John Stuart Mill wrote that a government who does the bidding of its citizens does not care for them ¬- Leaving things to the Government, like leaving them to Providence, is synonymous with caring nothing about them. Mill also makes a statement about passivity The nation as a whole, and every individual composing it, are without any potential voice in their own destiny. They exercise no will in respect to their collective interests. Although Mill is talking of a despotic government, the statement can easily be associated with immigrants and their lack of a voice in the American political system.
Many foreign-born, non-citizens who reside in the United States not only care about their personal destiny, but also about the future of the country. There are approximately 40,000 non-citizens serving in the U.S. military that are willing to die for the U.S., but cannot vote on who they want as Commander in Chief.
[...] Other countries have already decided to let their immigrant population decide for themselves. Non-citizen voting occurs in 20 countries, including New Zealand, Chile, Israel, and all the members of the European Union. Bibliography A Description of the Immigrant Population, Congress of the United States, Congressional Budget Office, November 2004 Democratic Participation and Political Education, John Stuart Mill, Considerations on Representative Government, in Liberty, Utilitarianism, and Representative Government, ed. A.D. Lindsay (New York: E.P. Dutton and Co., 1910), chap pp. 202-205, 207-208, 211-2118 Immigrant Voting Rights Receive More [...]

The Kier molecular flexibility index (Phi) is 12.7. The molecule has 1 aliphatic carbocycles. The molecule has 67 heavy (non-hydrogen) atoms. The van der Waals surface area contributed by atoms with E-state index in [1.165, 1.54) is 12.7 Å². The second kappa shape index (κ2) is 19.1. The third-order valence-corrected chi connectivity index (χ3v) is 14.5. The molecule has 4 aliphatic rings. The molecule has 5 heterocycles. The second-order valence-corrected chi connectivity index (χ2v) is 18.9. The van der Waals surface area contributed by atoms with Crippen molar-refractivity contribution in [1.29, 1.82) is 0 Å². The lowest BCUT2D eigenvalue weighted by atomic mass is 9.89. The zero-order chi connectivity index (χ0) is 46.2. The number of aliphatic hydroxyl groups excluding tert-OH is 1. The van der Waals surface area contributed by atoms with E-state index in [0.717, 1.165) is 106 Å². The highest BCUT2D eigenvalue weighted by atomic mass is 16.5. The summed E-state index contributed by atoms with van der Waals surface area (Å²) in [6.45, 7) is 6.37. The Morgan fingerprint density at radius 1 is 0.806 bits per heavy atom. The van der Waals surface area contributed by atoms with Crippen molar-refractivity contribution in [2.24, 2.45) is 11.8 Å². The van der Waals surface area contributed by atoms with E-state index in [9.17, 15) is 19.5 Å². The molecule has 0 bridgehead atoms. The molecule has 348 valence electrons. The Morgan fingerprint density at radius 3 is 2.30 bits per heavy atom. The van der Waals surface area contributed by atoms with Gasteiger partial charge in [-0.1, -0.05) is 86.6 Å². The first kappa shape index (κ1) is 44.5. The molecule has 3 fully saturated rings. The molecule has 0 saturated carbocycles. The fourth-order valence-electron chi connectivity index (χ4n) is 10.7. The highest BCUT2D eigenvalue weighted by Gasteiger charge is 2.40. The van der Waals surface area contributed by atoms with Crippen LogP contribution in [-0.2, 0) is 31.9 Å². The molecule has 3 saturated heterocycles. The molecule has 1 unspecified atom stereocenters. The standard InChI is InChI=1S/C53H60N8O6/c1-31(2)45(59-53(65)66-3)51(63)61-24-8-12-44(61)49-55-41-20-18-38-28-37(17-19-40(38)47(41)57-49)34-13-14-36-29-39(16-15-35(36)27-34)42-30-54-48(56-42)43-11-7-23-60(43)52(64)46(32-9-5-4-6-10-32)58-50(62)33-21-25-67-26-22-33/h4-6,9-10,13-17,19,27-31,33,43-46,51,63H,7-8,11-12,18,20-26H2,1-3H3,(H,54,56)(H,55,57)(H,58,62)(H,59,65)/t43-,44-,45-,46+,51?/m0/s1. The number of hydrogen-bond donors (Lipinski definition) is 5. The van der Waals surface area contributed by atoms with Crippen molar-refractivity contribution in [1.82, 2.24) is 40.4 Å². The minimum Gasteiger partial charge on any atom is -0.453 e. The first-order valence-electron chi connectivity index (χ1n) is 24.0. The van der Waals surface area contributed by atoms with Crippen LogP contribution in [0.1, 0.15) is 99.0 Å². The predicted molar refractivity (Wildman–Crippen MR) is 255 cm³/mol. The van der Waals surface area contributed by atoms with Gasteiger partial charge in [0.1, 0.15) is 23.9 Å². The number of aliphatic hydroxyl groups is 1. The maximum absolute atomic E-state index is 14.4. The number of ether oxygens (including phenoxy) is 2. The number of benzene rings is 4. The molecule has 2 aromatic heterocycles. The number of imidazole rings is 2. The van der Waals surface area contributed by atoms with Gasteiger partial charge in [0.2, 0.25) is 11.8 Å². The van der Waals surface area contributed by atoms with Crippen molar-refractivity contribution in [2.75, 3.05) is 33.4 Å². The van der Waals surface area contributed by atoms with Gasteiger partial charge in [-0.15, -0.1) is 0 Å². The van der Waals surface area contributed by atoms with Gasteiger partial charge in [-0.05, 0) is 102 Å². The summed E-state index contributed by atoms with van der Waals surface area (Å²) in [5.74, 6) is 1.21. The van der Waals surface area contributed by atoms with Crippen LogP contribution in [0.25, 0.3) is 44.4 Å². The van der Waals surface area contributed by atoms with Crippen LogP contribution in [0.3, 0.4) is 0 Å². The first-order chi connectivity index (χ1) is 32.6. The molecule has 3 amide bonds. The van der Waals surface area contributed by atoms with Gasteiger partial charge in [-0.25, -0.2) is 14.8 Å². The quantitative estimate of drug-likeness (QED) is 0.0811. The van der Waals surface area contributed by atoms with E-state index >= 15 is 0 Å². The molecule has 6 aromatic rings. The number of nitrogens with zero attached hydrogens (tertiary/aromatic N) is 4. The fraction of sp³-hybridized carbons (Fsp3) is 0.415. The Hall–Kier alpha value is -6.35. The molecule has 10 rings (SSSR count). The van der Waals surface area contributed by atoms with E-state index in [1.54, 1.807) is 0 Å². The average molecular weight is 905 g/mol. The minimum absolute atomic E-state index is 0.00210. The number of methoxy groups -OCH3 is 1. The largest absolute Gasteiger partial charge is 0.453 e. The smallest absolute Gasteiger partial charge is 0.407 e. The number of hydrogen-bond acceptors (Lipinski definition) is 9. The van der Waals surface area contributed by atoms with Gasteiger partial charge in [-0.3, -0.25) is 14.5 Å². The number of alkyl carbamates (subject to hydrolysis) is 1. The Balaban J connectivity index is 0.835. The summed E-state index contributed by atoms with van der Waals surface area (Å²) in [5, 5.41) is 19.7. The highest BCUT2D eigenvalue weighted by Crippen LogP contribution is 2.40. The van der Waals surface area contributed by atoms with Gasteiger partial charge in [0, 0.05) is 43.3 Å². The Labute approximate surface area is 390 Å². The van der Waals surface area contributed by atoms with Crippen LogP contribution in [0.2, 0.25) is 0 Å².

[...] The impact of immigrant voting The foreign-born population living in the United States was reported at 33 million in March 2003. This number represents a portion of the population that cannot partake in the U.S. political system because of their inability to vote. Current voting laws usually require a person to be 18 years of age and a U.S. citizen in order to cast a ballot. The restriction isn't just a prohibition against voting, it's a legal statement which excludes a large part of the U.S. [...]
[...] The concern that non-citizens will encourage electoral fraud is supported by the idea that it will be harder to verify voter registration if non-citizens are allowed in the election process. Although these concerns are held strongly by many, the push for legislation to change immigrant voting laws is occurring in many states. Massachusetts, Minnesota, New York, California, Connecticut, Illinois, Maine, Maryland, North Carolina, Texas, Washington D.C., and Wisconsin have all pushed for amendments in voting laws in recent times. Illinois has allowed non-citizen voting in school board elections since 1998. [...]
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